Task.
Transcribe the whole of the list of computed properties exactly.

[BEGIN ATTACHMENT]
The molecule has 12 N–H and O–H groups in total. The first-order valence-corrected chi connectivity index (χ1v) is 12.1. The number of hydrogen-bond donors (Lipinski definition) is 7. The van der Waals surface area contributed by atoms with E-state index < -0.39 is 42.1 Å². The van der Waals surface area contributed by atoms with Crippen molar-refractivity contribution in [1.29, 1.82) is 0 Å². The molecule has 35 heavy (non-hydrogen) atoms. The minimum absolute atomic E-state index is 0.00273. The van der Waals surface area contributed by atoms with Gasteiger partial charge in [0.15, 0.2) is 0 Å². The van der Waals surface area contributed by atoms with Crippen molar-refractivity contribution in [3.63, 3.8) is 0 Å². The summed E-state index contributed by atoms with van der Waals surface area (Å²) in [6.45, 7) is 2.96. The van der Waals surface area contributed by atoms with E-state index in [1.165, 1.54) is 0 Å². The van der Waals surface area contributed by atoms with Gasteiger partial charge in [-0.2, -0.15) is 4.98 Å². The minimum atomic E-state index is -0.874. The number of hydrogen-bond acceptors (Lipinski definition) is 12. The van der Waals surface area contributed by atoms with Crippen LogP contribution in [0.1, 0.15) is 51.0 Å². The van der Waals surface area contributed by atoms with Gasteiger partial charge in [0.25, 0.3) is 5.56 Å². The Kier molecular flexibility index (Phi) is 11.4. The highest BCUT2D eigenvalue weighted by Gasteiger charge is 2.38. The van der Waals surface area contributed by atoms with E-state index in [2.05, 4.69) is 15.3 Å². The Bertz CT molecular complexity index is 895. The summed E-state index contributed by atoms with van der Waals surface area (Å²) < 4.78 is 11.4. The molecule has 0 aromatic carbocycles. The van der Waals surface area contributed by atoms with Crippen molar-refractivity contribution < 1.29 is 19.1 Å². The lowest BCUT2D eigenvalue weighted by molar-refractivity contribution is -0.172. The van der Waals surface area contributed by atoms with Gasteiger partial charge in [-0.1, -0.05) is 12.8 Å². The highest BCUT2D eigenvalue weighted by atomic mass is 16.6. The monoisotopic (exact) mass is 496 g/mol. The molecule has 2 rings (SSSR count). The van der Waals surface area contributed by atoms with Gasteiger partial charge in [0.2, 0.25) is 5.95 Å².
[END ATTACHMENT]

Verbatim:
The molecule has 12 N–H and O–H groups in total. The first-order valence-corrected chi connectivity index (χ1v) is 12.1. The number of hydrogen-bond donors (Lipinski definition) is 7. The van der Waals surface area contributed by atoms with E-state index < -0.39 is 42.1 Å². The van der Waals surface area contributed by atoms with Crippen molar-refractivity contribution in [1.29, 1.82) is 0 Å². The molecule has 35 heavy (non-hydrogen) atoms. The minimum absolute atomic E-state index is 0.00273. The van der Waals surface area contributed by atoms with Gasteiger partial charge in [0.15, 0.2) is 0 Å². The van der Waals surface area contributed by atoms with Crippen molar-refractivity contribution in [3.63, 3.8) is 0 Å². The summed E-state index contributed by atoms with van der Waals surface area (Å²) in [6.45, 7) is 2.96. The van der Waals surface area contributed by atoms with E-state index in [1.165, 1.54) is 0 Å². The van der Waals surface area contributed by atoms with Gasteiger partial charge in [-0.2, -0.15) is 4.98 Å². The minimum atomic E-state index is -0.874. The number of hydrogen-bond acceptors (Lipinski definition) is 12. The van der Waals surface area contributed by atoms with Crippen LogP contribution in [0.1, 0.15) is 51.0 Å². The van der Waals surface area contributed by atoms with Gasteiger partial charge in [0.25, 0.3) is 5.56 Å². The Kier molecular flexibility index (Phi) is 11.4. The highest BCUT2D eigenvalue weighted by Gasteiger charge is 2.38. The van der Waals surface area contributed by atoms with E-state index in [2.05, 4.69) is 15.3 Å². The Bertz CT molecular complexity index is 895. The summed E-state index contributed by atoms with van der Waals surface area (Å²) < 4.78 is 11.4. The molecule has 0 aromatic carbocycles. The van der Waals surface area contributed by atoms with Crippen molar-refractivity contribution < 1.29 is 19.1 Å². The lowest BCUT2D eigenvalue weighted by molar-refractivity contribution is -0.172. The van der Waals surface area contributed by atoms with Gasteiger partial charge in [-0.1, -0.05) is 12.8 Å². The highest BCUT2D eigenvalue weighted by atomic mass is 16.6. The monoisotopic (exact) mass is 496 g/mol. The molecule has 2 rings (SSSR count). The van der Waals surface area contributed by atoms with Gasteiger partial charge in [0.2, 0.25) is 5.95 Å².